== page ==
5-4 DOMA unconstitutional

  1. You have chosen to ignore posts from tvoter. Show tvoter's posts

    5-4 DOMA unconstitutional

    I agree. Thoughts?

     
  2. This post has been removed.

     
  3. You have chosen to ignore posts from FortySixAndTwo. Show FortySixAndTwo's posts

    Re: 5-4 DOMA unconstitutional

    Agreed

     
  4. You have chosen to ignore posts from tvoter. Show tvoter's posts

    Re: 5-4 DOMA unconstitutional

    This was along what most consider "party lines" the Prop 8 vacate was not.

     


    Joining Kennedy in the majority on the Defense of Marriage Act ruling were Justices Ruth Bader Ginsburg, Stephen Breyer, Sonia Sotomayor and Elena Kagan.

    Dissenting were Chief Justice John Roberts and Justices Antonin Scalia, Clarence Thomas and Samuel Alito.

     
  5. You have chosen to ignore posts from tvoter. Show tvoter's posts

    Re: 5-4 DOMA unconstitutional

    In response to WhatDoYouWantNow's comment:

    Also Scalia's opinion is deliberately intellectually dishonest unless I'm completely blanking.

     

    He says the court has no jurisdiction because there is no 'case and controversy', that, because the government and plaintiff agree that the lower court decision striking DOMA should be affirmed.


    OK, But.....    weren't there other lower court decisions upholding DOMA? One of the key reasons the Supreme Court will take a case is to resolve a conflict amongst the lower courts.

     

    It's no good to have some courts saying nationwide legislation is unconstitutional and cannot be enforced....and others saying it's dandy. Which is it?



    we're the other federal courts?

     
  6. This post has been removed.

     
  7. You have chosen to ignore posts from RSF4Life234. Show RSF4Life234's posts

    Re: 5-4 DOMA unconstitutional

    Getting rid of institutionalized discrimination can only be a good thing.

     
  8. You have chosen to ignore posts from StalkingButler. Show StalkingButler's posts

    Re: 5-4 DOMA unconstitutional

    It was a good decision I think. Everyone should be treated equally and blindly by the government.

     

    --

    Never underestimate the power of stupid people in large groups.

     
  9. You have chosen to ignore posts from andiejen. Show andiejen's posts

    Re: 5-4 DOMA unconstitutional

    So far we are all in in agreement. Great decision, even if only by a 5-4 vote AND on the same day SCOTUS dismisses Prop. 8 ban, also by a 5-4 vote.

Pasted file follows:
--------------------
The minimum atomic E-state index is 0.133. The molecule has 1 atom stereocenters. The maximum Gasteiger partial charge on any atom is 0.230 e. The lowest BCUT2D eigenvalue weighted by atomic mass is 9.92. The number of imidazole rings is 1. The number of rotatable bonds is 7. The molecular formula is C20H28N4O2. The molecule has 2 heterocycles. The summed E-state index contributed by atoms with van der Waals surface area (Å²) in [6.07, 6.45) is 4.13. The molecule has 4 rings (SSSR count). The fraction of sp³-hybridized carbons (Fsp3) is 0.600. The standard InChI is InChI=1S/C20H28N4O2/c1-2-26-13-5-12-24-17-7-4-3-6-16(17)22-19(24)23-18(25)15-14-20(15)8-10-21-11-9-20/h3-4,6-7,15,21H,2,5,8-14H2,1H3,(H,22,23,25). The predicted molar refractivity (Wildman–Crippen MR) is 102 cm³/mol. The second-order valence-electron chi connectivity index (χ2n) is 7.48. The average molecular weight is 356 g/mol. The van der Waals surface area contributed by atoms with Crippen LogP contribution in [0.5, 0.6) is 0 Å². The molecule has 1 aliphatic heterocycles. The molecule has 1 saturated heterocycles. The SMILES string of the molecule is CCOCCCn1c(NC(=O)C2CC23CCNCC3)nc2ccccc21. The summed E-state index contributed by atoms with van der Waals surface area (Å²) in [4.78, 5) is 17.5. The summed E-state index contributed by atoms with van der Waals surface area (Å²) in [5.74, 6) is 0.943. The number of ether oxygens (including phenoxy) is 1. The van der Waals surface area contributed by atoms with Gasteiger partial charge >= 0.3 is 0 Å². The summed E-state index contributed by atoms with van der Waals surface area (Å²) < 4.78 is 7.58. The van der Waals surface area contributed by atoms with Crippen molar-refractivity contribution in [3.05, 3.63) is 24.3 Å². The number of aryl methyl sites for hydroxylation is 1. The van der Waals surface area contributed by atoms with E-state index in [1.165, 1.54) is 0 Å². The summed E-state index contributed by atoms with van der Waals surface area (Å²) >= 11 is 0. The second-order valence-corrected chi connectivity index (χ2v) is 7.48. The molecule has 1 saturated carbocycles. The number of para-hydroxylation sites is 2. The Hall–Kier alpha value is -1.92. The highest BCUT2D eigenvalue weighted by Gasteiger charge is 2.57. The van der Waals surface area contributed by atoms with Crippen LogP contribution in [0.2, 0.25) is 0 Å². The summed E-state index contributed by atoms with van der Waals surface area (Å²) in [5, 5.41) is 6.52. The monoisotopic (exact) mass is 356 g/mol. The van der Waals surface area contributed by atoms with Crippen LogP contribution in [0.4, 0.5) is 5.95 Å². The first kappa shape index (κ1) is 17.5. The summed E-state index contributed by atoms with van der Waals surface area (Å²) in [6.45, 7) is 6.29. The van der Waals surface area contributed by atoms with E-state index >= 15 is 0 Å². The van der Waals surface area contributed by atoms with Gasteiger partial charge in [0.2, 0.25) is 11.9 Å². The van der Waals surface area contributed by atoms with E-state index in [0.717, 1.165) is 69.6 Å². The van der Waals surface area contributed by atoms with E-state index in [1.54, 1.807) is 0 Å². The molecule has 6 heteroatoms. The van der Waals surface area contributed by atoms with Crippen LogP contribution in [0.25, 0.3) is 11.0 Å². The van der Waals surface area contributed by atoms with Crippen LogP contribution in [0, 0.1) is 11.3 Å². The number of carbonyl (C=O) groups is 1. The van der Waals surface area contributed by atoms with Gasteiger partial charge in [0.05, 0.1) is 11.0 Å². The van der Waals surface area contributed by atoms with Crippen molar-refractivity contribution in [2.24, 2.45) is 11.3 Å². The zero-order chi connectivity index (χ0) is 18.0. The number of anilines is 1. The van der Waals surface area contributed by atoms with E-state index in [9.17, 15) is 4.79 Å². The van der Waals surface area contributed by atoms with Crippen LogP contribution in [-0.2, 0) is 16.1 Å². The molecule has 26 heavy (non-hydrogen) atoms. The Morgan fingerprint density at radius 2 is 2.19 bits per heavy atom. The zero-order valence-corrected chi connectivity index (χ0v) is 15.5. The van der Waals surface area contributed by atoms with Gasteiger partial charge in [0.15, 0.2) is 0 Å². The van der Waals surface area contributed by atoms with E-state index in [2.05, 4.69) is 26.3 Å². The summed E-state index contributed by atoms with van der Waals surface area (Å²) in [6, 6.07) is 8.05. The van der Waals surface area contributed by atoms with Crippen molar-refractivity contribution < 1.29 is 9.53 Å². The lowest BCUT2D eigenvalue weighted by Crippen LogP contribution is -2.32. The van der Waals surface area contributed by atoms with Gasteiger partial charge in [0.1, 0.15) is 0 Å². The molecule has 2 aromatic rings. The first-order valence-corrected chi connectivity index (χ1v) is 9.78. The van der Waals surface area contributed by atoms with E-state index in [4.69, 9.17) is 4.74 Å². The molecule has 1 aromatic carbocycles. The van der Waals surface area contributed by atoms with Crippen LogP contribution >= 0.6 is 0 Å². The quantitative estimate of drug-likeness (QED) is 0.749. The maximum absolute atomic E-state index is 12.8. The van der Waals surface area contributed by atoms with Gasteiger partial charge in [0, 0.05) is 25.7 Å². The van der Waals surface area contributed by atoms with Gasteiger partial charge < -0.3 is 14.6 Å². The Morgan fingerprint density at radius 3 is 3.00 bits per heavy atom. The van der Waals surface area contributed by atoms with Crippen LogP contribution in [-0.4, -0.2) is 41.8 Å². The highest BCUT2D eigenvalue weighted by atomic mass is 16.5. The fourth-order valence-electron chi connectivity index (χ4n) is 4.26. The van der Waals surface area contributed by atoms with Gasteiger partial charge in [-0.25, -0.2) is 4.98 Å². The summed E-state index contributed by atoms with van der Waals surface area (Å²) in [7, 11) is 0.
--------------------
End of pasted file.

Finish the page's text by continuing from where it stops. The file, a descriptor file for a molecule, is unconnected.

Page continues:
Below a little history of this civil rights saga mixed in with the rulings today.

    --------------------------------------------------------------------------------------------------------------------

     The U.S. Supreme Court on Wednesday handed a significant victory to gay rights advocates by recognizing that married gay men and women are eligible for federal benefits and paving the way for same-sex marriage in California. 

    The court, however, fell short of a landmark ruling endorsing a fundamental right for gay people to marry.

    The two cases, both decided on 5-4 votes, concerned the constitutionality of a key part of a federal law, the Defense of Marriage Act (DOMA), that denied benefits to same-sex married couples and a California state law enacted in 2008, called Proposition 8, that banned gay marriage.

    The court struck down the federal law as a violation of the U.S. Constitution's guarantee of equal protection under the law but ducked a ruling on Proposition 8 by finding that supporters of the law did not have standing to appeal a federal district court ruling that struck the law down

    In the DOMA case, Justice Anthony Kennedy wrote for the majority that the federal law, as passed by Congress in 1996, violated the U.S. Constitution's guarantee of equal protection.

    "The federal statute is invalid, for no legitimate purpose overcomes the purpose and effect to disparage and to injure those whom the state, by its marriage laws, sought to protect in personhood and dignity," Kennedy wrote.

    Kennedy, often the court's swing vote in close decisions, also said the law imposes "a stigma upon all who enter into same-sex marriages made lawful by the unquestioned authority of the states."

    Chief Justice John Roberts and Justice Antonin Scalia both wrote dissenting opinions.

    Roberts himself wrote the Proposition 8 opinion, ruling along procedural lines with the court split in an unusual way.

    Twelve of the 50 states and the District of Columbia recognize gay marriage. Three of those dozen - Delaware, Minnesota and Rhode Island - legalized gay marriage this year.

    Section 3 of the Defense of Marriage Act limited the definition of marriage as between a man and a woman for the purposes of federal benefits. By striking down Section 3, the court cleared the way to more than 1,100 federal benefits, rights and burdens linked to marriage status.

    As a result of Wednesday's ruling, Edith Windsor of New York, who was married to a woman and sued the government to get the federal estate tax deduction available to heterosexuals when their spouses pass away, will be able to claim a $363,000 tax refund.